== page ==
Four typical static postures were chosen for EMG measurement (Fig. 1). Participants wore climbing shoes to enable them to stand on the small footholds (1.5 cm deep). The same handhold was used for all four tested postures. The hold was sufficiently large as to allow non-climbers to hold each of the static postures for at least 30 sec. Each posture was set individually according to the length of body segments using a highly adjustable climbing wall. The SEMG activity was recorded twice for each of the two shoulder positions: naturally adopted position - climbers were asked to position themselves naturally in each of the described position; corrected position - instructions for the corrected position were given to keep the shoulder down with the medial edge of scapula parallel to the spine. Participants were required to hold each posture for 30 sec, with five min rest between each of the trials. The whole procedure (explanation, warm-up, MVC measurement, climbing positions measurement) for one participant lasted approximately 100-120 min. The testing of climbing positions was videoed and the recording was synchronised with the SEMG.
Description of postures:
“Straight arms, straight legs”. Vertical wall. Standing position with right arm in shoulder flexion and elbow in full extension, legs extended in knees, feet spaced shoulder width (Fig. 1a).
“Bent arm, straight legs”. Vertical wall. Bent knees and right arm in shoulder flexion and elbow in full extension, feet spaced shoulder width (Fig. 1b).
“Straight arm, bent legs”. Vertical wall. Standing position with the shoulder in external rotation and abduction (90°), flexion in the elbow (90°), feet spaced shoulder width (Fig. 1c).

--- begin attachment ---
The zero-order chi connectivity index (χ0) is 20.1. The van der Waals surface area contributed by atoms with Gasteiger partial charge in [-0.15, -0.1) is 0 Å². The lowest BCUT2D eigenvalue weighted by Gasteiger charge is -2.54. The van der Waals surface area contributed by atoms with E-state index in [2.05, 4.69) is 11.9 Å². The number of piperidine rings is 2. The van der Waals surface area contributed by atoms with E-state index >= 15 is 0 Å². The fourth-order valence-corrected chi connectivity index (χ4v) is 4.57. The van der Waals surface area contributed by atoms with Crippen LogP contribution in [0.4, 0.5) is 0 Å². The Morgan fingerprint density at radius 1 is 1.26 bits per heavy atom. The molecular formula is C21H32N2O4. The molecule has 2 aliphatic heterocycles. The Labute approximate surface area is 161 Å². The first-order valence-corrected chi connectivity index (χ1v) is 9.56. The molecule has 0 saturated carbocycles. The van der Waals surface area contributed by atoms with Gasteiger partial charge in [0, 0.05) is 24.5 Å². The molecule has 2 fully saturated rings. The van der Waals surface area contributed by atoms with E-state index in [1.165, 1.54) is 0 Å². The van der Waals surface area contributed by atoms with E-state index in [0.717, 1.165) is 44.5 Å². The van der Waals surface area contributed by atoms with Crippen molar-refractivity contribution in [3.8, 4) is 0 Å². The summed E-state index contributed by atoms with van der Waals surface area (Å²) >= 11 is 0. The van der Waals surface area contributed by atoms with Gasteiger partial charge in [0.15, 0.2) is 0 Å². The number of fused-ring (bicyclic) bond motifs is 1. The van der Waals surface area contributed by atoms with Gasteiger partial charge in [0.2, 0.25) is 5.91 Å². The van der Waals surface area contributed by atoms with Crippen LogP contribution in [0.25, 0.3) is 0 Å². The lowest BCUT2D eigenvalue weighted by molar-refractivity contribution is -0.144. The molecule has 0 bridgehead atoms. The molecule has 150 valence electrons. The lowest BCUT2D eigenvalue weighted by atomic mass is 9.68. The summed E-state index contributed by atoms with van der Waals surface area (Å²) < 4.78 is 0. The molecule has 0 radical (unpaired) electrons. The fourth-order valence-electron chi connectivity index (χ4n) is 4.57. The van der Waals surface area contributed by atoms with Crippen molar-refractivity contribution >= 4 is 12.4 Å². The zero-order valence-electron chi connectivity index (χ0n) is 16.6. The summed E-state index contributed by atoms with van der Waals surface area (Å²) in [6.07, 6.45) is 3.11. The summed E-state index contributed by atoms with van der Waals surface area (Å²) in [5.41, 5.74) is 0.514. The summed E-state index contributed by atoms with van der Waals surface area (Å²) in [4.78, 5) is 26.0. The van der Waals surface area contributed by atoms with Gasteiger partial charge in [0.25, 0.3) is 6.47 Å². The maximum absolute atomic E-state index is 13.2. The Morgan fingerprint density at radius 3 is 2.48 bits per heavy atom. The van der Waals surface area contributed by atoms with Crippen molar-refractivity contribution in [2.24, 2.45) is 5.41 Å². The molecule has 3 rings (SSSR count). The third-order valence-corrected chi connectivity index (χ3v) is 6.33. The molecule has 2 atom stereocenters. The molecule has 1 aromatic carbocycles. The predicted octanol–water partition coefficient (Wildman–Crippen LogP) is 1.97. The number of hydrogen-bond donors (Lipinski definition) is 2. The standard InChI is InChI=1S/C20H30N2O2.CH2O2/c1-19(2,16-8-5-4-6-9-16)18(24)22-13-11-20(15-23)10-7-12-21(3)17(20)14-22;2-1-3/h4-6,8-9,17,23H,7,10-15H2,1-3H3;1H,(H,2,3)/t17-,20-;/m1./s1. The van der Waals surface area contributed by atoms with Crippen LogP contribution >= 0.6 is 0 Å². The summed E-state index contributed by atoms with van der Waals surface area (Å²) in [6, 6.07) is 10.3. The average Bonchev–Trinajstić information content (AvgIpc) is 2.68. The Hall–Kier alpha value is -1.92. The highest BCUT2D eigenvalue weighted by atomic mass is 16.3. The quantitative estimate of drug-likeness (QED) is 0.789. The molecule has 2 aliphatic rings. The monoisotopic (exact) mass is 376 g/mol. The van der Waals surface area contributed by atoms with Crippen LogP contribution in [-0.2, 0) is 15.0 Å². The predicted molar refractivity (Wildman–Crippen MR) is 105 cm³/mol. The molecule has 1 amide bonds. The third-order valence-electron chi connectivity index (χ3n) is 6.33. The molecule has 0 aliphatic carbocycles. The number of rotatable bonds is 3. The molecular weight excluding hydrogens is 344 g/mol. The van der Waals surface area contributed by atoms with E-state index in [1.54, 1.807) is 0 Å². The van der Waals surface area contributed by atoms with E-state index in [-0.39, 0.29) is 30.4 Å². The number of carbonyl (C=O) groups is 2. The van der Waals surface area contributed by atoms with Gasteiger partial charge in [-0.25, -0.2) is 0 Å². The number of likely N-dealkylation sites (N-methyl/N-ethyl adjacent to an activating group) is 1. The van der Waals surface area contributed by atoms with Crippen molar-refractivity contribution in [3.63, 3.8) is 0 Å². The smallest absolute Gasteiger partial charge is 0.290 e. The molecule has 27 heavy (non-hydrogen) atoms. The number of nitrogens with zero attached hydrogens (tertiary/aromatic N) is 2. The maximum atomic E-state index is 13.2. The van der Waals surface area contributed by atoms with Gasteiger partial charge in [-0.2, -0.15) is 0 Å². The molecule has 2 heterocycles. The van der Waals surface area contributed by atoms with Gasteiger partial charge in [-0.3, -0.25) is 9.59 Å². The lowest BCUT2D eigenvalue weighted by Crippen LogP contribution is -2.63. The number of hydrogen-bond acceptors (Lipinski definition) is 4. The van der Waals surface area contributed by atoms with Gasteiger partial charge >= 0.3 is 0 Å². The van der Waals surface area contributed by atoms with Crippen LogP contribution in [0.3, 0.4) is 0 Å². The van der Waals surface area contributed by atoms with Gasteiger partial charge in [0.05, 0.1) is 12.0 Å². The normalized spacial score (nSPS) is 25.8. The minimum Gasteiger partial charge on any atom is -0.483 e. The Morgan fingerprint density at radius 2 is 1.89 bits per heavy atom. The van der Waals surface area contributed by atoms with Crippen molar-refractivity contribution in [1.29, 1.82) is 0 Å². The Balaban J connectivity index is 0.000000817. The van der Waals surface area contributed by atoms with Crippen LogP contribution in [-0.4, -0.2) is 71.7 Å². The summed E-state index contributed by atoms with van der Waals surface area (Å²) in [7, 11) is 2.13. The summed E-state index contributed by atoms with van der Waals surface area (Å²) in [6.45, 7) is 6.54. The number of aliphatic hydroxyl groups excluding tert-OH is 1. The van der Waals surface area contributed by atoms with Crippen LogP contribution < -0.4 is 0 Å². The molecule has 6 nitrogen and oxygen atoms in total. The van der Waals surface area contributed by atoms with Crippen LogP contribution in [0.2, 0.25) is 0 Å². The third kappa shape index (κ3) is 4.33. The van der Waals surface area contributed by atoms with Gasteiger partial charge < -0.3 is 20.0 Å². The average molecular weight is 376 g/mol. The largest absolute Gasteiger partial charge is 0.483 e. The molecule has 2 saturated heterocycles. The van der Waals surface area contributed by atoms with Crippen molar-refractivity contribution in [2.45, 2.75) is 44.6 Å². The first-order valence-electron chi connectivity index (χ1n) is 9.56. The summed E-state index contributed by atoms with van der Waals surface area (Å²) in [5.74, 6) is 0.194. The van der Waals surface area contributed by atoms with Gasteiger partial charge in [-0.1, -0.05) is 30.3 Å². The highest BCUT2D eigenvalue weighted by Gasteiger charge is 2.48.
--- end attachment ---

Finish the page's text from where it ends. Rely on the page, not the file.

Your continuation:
“Overhang posture”. Overhanging wall (15° from the vertical). Left leg standing with a bent knee on foothold placed shoulder width distance left of the handhold and 90 cm down vertically. Right arm in shoulder flexion and elbow extension elbow, with the right leg flagging against the wall to support balance (Fig. 1d).
SEMG data were recorded using MyoResearch XP software (Master Edition 1.08; Noraxon, USA) which enabled synchronisation with recorded video. The raw signal was rectified and smoothed by applying a root mean square with a window size of 100 ms. ECG filtering was used to correct the SEMG signal from the cardiac muscle activity. The SEMG muscle activity between the 10th sec and 20th sec was taken for further analysis. The mean SEMG amplitude was calculated and then normalised to MVC amplitude. Normalised SEMG were reported for all muscles in each position, separately for climbers and non-climbers. No statistical comparisons were made of climbers and non-climbers due to the small sample size. However, data for all participants (n = six) and for all postures (n = four) were compared for each muscle and differences were assessed by repeated measures ANOVA. Statistical significance was set to p ≤ 0.05. Partial omega squared (ωp2) was used to assess effect size of the differences. All analyses were calculated in Microsoft Excel and statistical software IBM SPPS 20.0 (Chicago, IL, USA).